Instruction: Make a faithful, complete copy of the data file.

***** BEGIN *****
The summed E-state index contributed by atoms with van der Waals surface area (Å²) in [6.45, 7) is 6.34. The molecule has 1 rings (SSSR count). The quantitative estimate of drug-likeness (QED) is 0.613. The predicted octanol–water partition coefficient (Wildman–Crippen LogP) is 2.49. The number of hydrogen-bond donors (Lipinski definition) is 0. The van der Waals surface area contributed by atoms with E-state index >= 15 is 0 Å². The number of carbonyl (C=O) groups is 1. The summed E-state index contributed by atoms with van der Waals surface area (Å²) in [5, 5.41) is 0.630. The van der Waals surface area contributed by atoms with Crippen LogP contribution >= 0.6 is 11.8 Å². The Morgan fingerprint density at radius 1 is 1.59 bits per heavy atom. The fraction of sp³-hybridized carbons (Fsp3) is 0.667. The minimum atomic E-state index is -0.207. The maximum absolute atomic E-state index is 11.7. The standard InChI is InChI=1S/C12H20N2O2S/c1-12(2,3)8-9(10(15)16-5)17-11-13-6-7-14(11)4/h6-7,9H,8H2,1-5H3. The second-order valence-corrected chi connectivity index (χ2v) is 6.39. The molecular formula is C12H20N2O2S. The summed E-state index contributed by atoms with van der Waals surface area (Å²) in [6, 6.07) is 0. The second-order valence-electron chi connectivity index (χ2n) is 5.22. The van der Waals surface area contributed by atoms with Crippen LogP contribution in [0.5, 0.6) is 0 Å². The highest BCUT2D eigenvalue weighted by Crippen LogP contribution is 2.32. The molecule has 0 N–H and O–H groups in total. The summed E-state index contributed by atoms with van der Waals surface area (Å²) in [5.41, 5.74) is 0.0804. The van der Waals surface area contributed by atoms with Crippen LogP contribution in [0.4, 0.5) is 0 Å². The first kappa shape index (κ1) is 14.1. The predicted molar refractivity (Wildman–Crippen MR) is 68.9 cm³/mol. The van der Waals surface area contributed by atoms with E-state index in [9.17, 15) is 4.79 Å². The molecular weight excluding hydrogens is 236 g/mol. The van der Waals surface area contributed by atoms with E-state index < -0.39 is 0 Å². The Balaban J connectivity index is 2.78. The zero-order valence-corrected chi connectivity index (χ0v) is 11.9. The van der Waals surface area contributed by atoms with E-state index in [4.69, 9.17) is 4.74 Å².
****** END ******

The summed E-state index contributed by atoms with van der Waals surface area (Å²) in [6.45, 7) is 6.34. The molecule has 1 rings (SSSR count). The quantitative estimate of drug-likeness (QED) is 0.613. The predicted octanol–water partition coefficient (Wildman–Crippen LogP) is 2.49. The number of hydrogen-bond donors (Lipinski definition) is 0. The van der Waals surface area contributed by atoms with E-state index >= 15 is 0 Å². The number of carbonyl (C=O) groups is 1. The summed E-state index contributed by atoms with van der Waals surface area (Å²) in [5, 5.41) is 0.630. The van der Waals surface area contributed by atoms with Crippen LogP contribution >= 0.6 is 11.8 Å². The Morgan fingerprint density at radius 1 is 1.59 bits per heavy atom. The fraction of sp³-hybridized carbons (Fsp3) is 0.667. The minimum atomic E-state index is -0.207. The maximum absolute atomic E-state index is 11.7. The standard InChI is InChI=1S/C12H20N2O2S/c1-12(2,3)8-9(10(15)16-5)17-11-13-6-7-14(11)4/h6-7,9H,8H2,1-5H3. The second-order valence-corrected chi connectivity index (χ2v) is 6.39. The molecular formula is C12H20N2O2S. The summed E-state index contributed by atoms with van der Waals surface area (Å²) in [6, 6.07) is 0. The second-order valence-electron chi connectivity index (χ2n) is 5.22. The van der Waals surface area contributed by atoms with Crippen LogP contribution in [0.5, 0.6) is 0 Å². The highest BCUT2D eigenvalue weighted by Crippen LogP contribution is 2.32. The molecule has 0 N–H and O–H groups in total. The summed E-state index contributed by atoms with van der Waals surface area (Å²) in [5.41, 5.74) is 0.0804. The van der Waals surface area contributed by atoms with Crippen LogP contribution in [0.4, 0.5) is 0 Å². The first kappa shape index (κ1) is 14.1. The predicted molar refractivity (Wildman–Crippen MR) is 68.9 cm³/mol. The van der Waals surface area contributed by atoms with E-state index in [9.17, 15) is 4.79 Å². The molecular weight excluding hydrogens is 236 g/mol. The van der Waals surface area contributed by atoms with E-state index < -0.39 is 0 Å². The Balaban J connectivity index is 2.78. The zero-order valence-corrected chi connectivity index (χ0v) is 11.9. The van der Waals surface area contributed by atoms with E-state index in [4.69, 9.17) is 4.74 Å².